(March 13, 2021) When historians search for information concerning what really happened, they prefer documents written at the same time as the events being researched. Prime examples during the Civil War are contemporary letters and diaries. Official battle reports are also primary but sometimes less respected because the commanders often had a motive to put the best interpretation on their performance, particularly when they failed. Era-specific newspapers are also suspect because of a possible underlying editorial bias. Most suspect of all, however, are recollections written years after the war. Unfortunately, modern academia teaches their students to be particularly suspect of Confederate sources, whether they be contemporary or postbellum.
Robert Krick, who was the Fredericksburg Battlefield Park historian for decades before retiring about ten years ago, cites a revealing incident. One Ohio student who had attended a number of Robert’s lectures wrote an honor’s paper for his teacher back home in which he reported that the Northern Lights appeared the night after the battle even though it was rarely visible at that latitude.
When the teacher read noted the student’s sources he marked-down the paper down a grade. He told the student that he must not accept Confederate sources. The teacher reasoned that Southerners mentioned the aurora borealis because they wanted a celestial sign that God was on their side. Unlike Northerners, he implied, Southerners were prone to such simple-minded fantasies. The aurora borealis, he assured the student, were never visible as far South as Virginia.
The student emailed Krick help. Krick responded by providing examples of soldier letters from Rhode Island and Connecticut regiments that presumably convinced the teacher that the Northern Lights had actually appeared on the battlefield.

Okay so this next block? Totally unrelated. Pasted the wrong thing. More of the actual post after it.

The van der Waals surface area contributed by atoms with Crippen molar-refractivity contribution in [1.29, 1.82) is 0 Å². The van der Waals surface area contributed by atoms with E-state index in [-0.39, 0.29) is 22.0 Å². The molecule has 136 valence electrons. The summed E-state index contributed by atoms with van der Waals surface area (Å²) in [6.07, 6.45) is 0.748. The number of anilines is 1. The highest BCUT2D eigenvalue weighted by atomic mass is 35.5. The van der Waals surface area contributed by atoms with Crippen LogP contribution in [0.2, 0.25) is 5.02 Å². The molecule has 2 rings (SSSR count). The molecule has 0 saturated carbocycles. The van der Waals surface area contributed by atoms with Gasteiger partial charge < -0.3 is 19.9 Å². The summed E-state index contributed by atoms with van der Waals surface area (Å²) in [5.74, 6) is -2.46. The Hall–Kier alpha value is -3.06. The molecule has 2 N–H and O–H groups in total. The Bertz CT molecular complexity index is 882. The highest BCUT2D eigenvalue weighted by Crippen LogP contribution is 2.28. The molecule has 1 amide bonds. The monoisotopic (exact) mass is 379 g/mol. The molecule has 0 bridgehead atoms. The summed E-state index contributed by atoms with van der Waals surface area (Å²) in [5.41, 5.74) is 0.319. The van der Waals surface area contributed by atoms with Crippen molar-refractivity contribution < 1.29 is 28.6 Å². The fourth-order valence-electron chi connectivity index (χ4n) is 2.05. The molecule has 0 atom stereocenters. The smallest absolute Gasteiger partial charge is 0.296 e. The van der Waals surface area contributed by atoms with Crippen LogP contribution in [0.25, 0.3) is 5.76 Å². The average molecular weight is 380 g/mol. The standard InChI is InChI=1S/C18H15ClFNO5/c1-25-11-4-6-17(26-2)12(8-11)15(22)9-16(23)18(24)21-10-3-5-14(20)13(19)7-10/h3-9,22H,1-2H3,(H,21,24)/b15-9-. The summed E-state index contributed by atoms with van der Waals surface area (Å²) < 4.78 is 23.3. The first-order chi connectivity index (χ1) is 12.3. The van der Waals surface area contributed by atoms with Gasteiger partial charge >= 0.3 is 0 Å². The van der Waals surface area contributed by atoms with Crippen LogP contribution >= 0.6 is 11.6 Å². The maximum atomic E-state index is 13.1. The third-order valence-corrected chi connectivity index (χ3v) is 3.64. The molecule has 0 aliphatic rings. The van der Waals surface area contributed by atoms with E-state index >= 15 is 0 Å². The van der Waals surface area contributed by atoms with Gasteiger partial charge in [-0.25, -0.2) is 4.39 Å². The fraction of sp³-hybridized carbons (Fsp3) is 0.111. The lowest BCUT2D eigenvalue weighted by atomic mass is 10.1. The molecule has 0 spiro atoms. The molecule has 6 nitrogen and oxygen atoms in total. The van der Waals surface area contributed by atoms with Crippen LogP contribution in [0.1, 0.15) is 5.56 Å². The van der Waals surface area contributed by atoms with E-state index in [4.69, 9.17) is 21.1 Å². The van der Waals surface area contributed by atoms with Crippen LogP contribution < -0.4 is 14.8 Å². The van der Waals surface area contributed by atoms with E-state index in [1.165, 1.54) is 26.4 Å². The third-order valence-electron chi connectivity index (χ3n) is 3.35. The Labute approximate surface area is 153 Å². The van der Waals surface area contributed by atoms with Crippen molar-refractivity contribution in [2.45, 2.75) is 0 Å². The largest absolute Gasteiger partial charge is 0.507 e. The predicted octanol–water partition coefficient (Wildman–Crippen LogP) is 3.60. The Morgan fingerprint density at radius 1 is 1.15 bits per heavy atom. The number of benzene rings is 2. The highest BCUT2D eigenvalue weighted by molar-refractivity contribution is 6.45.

Like the Ohio teacher, most modern historians are more likely to accept as valid any remarks by Northern leaders, even among their postbellum writings. Consider a Ulysses Grant remark about Confederate General Braxton Bragg.
I have heard in the old army an anecdote very characteristic of Bragg. Once when stationed at a post of several companies commanded by a field officer, he was himself commanding one of the companies and at the same time acting as post quartermaster. He was first lieutenant at the time, but his captain was detached on other duty. As company commander he made a requisition upon the quartermaster—himself—for something he wanted. As quartermaster he declined to fill the requisition and endorsed on the back of it his reasons for so doing.
As company commander he responded to this, urging that his requisition called for nothing but what he was entitled to, and that it was the duty of the quartermaster to fill it. As quartermaster he still persisted that he was right. After Bragg referred the whole matter to the commanding officer of the post, the latter studied the correspondence and exclaimed: “My God, Mr. Bragg, you have quarreled with every officer in the army, and now you are quarrelling with yourself!”
It turns out that Grant’s memoirs, written twenty years after the war and nine years after Bragg died, are the only source for that so-called anecdote. Nonetheless, it is often repeated. General David Petraeus used it nine months ago in a prominent Atlantic Magazine article arguing that no Army bases—including Fort Bragg—should be named for Confederate generals. Nonetheless, objective historians Frank Varney and Joseph Rose have recently published books revealing many of the falsehoods and fantasies in Grant’s Memories that have taken on the status of a holy gospel among most academic Civil War historians.
During moral panics like the Salem Witch trials, McCarthyism or the current wokeness, the accusers think they are the heroes. But after the panic passes, they are villains forever after and that will happen this time too. Thus, there’s a good chance that Confederate Memory will once again become honored. But you must share hope by sharing videos and articles that you like. I don’t care if they are by me or someone else; if you like the article or video please share it.